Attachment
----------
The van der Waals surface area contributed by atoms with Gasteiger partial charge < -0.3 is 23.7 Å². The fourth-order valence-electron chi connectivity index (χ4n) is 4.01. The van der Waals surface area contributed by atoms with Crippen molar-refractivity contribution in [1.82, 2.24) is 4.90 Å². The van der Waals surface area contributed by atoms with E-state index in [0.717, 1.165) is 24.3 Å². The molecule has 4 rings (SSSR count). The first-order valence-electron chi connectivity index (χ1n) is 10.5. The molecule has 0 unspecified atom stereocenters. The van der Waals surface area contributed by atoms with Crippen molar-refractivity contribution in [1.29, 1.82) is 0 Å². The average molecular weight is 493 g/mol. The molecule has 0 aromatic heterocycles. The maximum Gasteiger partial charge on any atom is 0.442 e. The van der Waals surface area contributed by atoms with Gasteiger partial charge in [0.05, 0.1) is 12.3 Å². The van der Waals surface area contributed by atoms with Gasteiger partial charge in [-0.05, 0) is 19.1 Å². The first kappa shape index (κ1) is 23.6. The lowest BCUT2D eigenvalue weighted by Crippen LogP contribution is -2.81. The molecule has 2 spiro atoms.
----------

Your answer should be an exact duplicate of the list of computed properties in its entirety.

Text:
The van der Waals surface area contributed by atoms with Gasteiger partial charge < -0.3 is 23.7 Å². The fourth-order valence-electron chi connectivity index (χ4n) is 4.01. The van der Waals surface area contributed by atoms with Crippen molar-refractivity contribution in [1.82, 2.24) is 4.90 Å². The van der Waals surface area contributed by atoms with E-state index in [0.717, 1.165) is 24.3 Å². The molecule has 4 rings (SSSR count). The first-order valence-electron chi connectivity index (χ1n) is 10.5. The molecule has 0 unspecified atom stereocenters. The van der Waals surface area contributed by atoms with Crippen molar-refractivity contribution in [1.29, 1.82) is 0 Å². The average molecular weight is 493 g/mol. The molecule has 0 aromatic heterocycles. The maximum Gasteiger partial charge on any atom is 0.442 e. The van der Waals surface area contributed by atoms with Gasteiger partial charge in [0.05, 0.1) is 12.3 Å². The van der Waals surface area contributed by atoms with Gasteiger partial charge in [-0.05, 0) is 19.1 Å². The first kappa shape index (κ1) is 23.6. The lowest BCUT2D eigenvalue weighted by Crippen LogP contribution is -2.81. The molecule has 2 spiro atoms.